Diagnosing & Caring for FTLD: The Leading Cause of Dementia in People Under 60

Rob Memmolo, CDAL, Executive Director, Benchmark at Rye

Frontotemporal dementia or Frontotemporal Lobar Degeneration (FTLD) disease, as it is now known, has been making news recently due in large part to actor Bruce Willis’ diagnosis.

At Benchmark at Rye, our collective team has provided care and specialized programs for thousands of people with FTLD over many decades.

Most people associate the word dementia with advanced age and think it’s not something they have to be worried about until they are in their 80s or 90s. What’s different about FTLD – compared to the over 100 types of dementia – is that it most commonly affects people in their 40s to early 60s. In fact, “dementia” was recently dropped from the name in favor of FTLD to help overcome confusion.

It’s not uncommon for patients experiencing FTLD-like symptoms to go to many doctors and undergo many different tests before they are diagnosed. This was the case for Mary of Hampton whose son, Bob, was finally diagnosed at the age of 55 after struggling with symptoms for several years.

“It’s very hard to get a correct diagnosis,” said Mary. “Bob saw seven different neurologists, several psychologists and underwent many tests before he was finally diagnosed.”

The most common initial signs and symptoms include problems with behavior and language. People with FTLD may often suddenly behave in a way that’s out of character. For example, those who are generally social may begin to withdraw from social situations. They may also develop compulsive behaviors like constant humming or pacing.

In Bob’s case, the married father of two teenagers had always been very social, happy and loved talking to people.

“He started to withdraw from everyone socially and emotionally,” said Mary. “For example, we had wanted to do something for his birthday, and he didn’t want anything to do with it. He didn’t want to see me either, which was upsetting, as we had always been very close and could talk about anything. He would get real upset and say I don’t want you here.”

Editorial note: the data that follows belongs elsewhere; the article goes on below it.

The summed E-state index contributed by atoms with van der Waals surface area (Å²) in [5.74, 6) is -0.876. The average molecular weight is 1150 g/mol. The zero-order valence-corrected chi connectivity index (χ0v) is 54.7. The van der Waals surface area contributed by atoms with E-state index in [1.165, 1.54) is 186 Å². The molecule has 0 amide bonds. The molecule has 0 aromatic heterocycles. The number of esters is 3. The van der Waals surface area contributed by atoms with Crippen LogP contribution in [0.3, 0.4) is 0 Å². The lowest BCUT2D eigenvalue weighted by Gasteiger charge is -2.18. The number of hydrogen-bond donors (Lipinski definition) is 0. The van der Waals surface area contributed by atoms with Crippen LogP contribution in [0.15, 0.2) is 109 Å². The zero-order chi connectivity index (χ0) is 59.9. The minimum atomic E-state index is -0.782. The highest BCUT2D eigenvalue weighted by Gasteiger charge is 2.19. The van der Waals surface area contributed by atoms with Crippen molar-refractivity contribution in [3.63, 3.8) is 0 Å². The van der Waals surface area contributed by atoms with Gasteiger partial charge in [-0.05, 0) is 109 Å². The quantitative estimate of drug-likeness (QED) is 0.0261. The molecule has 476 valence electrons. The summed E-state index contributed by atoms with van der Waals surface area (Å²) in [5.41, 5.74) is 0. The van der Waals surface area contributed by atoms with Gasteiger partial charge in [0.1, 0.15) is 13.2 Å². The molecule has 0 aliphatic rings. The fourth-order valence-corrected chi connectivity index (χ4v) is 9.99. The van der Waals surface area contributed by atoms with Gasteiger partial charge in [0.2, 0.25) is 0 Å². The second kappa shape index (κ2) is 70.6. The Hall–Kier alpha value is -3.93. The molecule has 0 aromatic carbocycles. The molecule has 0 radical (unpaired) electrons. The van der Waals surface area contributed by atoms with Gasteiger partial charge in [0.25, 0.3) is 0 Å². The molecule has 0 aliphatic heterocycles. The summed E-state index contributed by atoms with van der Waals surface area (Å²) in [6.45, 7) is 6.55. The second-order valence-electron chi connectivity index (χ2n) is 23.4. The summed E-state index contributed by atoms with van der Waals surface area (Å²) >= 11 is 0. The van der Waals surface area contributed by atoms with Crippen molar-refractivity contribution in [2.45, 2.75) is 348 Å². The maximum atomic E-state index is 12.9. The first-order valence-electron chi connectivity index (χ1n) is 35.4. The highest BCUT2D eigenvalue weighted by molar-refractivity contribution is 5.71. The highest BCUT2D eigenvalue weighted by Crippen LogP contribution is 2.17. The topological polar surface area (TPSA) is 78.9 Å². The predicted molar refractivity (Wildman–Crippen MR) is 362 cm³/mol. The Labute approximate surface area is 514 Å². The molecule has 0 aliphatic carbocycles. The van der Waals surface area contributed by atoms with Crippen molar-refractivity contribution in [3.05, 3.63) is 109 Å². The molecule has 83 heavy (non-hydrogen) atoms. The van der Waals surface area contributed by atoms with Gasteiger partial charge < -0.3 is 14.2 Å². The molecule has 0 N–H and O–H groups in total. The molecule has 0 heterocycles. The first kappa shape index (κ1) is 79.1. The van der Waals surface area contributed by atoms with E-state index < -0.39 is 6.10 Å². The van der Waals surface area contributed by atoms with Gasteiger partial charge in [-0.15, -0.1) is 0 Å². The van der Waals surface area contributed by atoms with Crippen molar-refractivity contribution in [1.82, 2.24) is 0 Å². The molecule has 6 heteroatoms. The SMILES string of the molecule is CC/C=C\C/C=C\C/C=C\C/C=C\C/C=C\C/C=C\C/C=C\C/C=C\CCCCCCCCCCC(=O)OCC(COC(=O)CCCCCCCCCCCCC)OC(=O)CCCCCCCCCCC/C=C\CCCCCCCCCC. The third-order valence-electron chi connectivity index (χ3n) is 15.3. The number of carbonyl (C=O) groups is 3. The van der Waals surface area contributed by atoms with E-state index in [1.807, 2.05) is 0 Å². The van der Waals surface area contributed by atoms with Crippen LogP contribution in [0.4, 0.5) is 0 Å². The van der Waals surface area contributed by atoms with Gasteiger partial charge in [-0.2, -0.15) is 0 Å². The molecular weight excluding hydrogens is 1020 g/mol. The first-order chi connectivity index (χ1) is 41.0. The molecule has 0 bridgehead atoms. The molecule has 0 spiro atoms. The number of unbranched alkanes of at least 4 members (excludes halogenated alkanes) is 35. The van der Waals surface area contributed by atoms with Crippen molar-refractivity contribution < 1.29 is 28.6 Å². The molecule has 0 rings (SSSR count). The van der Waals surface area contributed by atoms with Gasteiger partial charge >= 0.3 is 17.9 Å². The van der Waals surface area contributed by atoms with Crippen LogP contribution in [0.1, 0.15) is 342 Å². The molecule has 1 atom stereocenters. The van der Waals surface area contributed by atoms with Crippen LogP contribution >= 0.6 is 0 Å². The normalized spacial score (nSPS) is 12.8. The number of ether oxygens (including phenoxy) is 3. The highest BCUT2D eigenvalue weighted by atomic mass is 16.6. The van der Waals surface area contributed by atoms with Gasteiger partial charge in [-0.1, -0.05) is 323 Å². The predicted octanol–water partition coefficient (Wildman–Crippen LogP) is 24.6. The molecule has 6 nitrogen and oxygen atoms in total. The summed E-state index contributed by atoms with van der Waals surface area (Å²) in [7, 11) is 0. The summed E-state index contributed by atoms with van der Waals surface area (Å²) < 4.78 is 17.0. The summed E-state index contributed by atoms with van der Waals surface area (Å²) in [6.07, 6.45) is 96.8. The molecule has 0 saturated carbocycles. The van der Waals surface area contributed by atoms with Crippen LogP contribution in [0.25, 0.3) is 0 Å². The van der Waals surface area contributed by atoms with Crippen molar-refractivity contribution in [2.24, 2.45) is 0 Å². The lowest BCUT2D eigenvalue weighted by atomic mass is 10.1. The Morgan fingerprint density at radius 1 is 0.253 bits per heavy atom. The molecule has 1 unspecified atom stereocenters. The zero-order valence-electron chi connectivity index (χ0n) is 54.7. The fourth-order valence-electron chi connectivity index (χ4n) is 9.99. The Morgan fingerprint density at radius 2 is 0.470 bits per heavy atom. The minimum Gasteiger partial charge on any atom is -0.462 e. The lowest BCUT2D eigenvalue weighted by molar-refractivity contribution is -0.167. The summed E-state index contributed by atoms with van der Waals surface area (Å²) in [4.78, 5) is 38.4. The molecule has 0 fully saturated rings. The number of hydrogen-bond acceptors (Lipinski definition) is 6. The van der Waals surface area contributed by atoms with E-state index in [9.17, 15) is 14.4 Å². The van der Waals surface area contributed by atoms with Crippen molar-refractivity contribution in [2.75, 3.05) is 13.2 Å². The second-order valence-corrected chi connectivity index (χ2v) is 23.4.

One day, to the family’s shock, without warning Bob suddenly decided to close his business. “He had a schedule and clients and the next day he said he closed it. He never explained why, we never knew,” said Mary.

Loss of speech or language is also often among the first symptoms. Difficulties making sense when they are speaking or understanding the speech or writing of others is common.

Even though Bob had a Master’s in business and had excelled at language, singing and playing the guitar since he was a child, he began to experience difficulty speaking. Known as aphasia, something that Willis has also been reported to be experiencing, Bob’s language problems got more and more difficult as the disease progressed.

In the early stages, people with FTLD may have just one symptom and develop more as time goes on.

As it gets more advanced, memory loss and physical symptoms are often seen. Challenges with movement, including unsteadiness on one’s feet, rigid or weak muscles, twitching, general slowness and problems swallowing are common.

Although Bob never completely lost his memory and had been the physical picture of health up until that point, a week before his passing he suddenly lost his ability to stand up. “He went from taking long walks with us to falling. It’s almost like his brain was giving out,” said Mary.

For situations where full-time caregiving may pose a challenge and a specialized environment can be more beneficial, assisted living communities can provide not only help with daily living activities but also programming that’s tailored to each individual’s needs.